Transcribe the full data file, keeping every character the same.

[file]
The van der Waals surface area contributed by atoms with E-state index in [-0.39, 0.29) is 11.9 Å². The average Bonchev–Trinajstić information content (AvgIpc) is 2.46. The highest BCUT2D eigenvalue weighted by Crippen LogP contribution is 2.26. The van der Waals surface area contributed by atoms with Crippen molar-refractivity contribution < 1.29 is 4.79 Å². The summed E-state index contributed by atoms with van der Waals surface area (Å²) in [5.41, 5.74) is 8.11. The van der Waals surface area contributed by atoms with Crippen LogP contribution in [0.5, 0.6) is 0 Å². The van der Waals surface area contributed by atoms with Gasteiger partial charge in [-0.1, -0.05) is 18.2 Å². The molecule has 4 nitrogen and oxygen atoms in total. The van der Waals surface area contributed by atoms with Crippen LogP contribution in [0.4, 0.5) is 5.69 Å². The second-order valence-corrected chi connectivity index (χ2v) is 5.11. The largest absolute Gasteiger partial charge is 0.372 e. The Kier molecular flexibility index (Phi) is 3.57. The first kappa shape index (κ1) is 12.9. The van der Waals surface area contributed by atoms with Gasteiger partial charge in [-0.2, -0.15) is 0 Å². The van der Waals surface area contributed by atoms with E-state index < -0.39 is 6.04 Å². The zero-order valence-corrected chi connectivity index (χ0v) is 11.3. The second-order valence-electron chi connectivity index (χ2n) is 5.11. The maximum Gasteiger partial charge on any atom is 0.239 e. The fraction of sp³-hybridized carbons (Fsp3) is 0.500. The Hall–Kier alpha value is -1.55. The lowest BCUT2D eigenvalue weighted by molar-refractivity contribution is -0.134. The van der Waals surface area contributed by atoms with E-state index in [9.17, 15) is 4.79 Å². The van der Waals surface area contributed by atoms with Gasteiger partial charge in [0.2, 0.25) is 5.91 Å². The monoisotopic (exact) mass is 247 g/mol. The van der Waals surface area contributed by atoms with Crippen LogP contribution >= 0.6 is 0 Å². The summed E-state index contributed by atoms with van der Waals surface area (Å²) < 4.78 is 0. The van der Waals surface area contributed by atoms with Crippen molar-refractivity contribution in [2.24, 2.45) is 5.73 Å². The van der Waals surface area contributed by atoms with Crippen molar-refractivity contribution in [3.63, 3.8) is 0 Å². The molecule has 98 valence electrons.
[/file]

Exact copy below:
The van der Waals surface area contributed by atoms with E-state index in [-0.39, 0.29) is 11.9 Å². The average Bonchev–Trinajstić information content (AvgIpc) is 2.46. The highest BCUT2D eigenvalue weighted by Crippen LogP contribution is 2.26. The van der Waals surface area contributed by atoms with Crippen molar-refractivity contribution < 1.29 is 4.79 Å². The summed E-state index contributed by atoms with van der Waals surface area (Å²) in [5.41, 5.74) is 8.11. The van der Waals surface area contributed by atoms with Crippen LogP contribution in [0.5, 0.6) is 0 Å². The van der Waals surface area contributed by atoms with Gasteiger partial charge in [-0.1, -0.05) is 18.2 Å². The molecule has 4 nitrogen and oxygen atoms in total. The van der Waals surface area contributed by atoms with Crippen LogP contribution in [0.4, 0.5) is 5.69 Å². The second-order valence-corrected chi connectivity index (χ2v) is 5.11. The largest absolute Gasteiger partial charge is 0.372 e. The Kier molecular flexibility index (Phi) is 3.57. The first kappa shape index (κ1) is 12.9. The van der Waals surface area contributed by atoms with Gasteiger partial charge in [-0.2, -0.15) is 0 Å². The van der Waals surface area contributed by atoms with E-state index < -0.39 is 6.04 Å². The zero-order valence-corrected chi connectivity index (χ0v) is 11.3. The second-order valence-electron chi connectivity index (χ2n) is 5.11. The maximum Gasteiger partial charge on any atom is 0.239 e. The fraction of sp³-hybridized carbons (Fsp3) is 0.500. The Hall–Kier alpha value is -1.55. The lowest BCUT2D eigenvalue weighted by molar-refractivity contribution is -0.134. The van der Waals surface area contributed by atoms with E-state index in [9.17, 15) is 4.79 Å². The van der Waals surface area contributed by atoms with Gasteiger partial charge in [0.2, 0.25) is 5.91 Å². The monoisotopic (exact) mass is 247 g/mol. The van der Waals surface area contributed by atoms with Crippen LogP contribution >= 0.6 is 0 Å². The summed E-state index contributed by atoms with van der Waals surface area (Å²) < 4.78 is 0. The van der Waals surface area contributed by atoms with Crippen molar-refractivity contribution in [2.24, 2.45) is 5.73 Å². The van der Waals surface area contributed by atoms with Crippen molar-refractivity contribution in [3.63, 3.8) is 0 Å². The molecule has 98 valence electrons.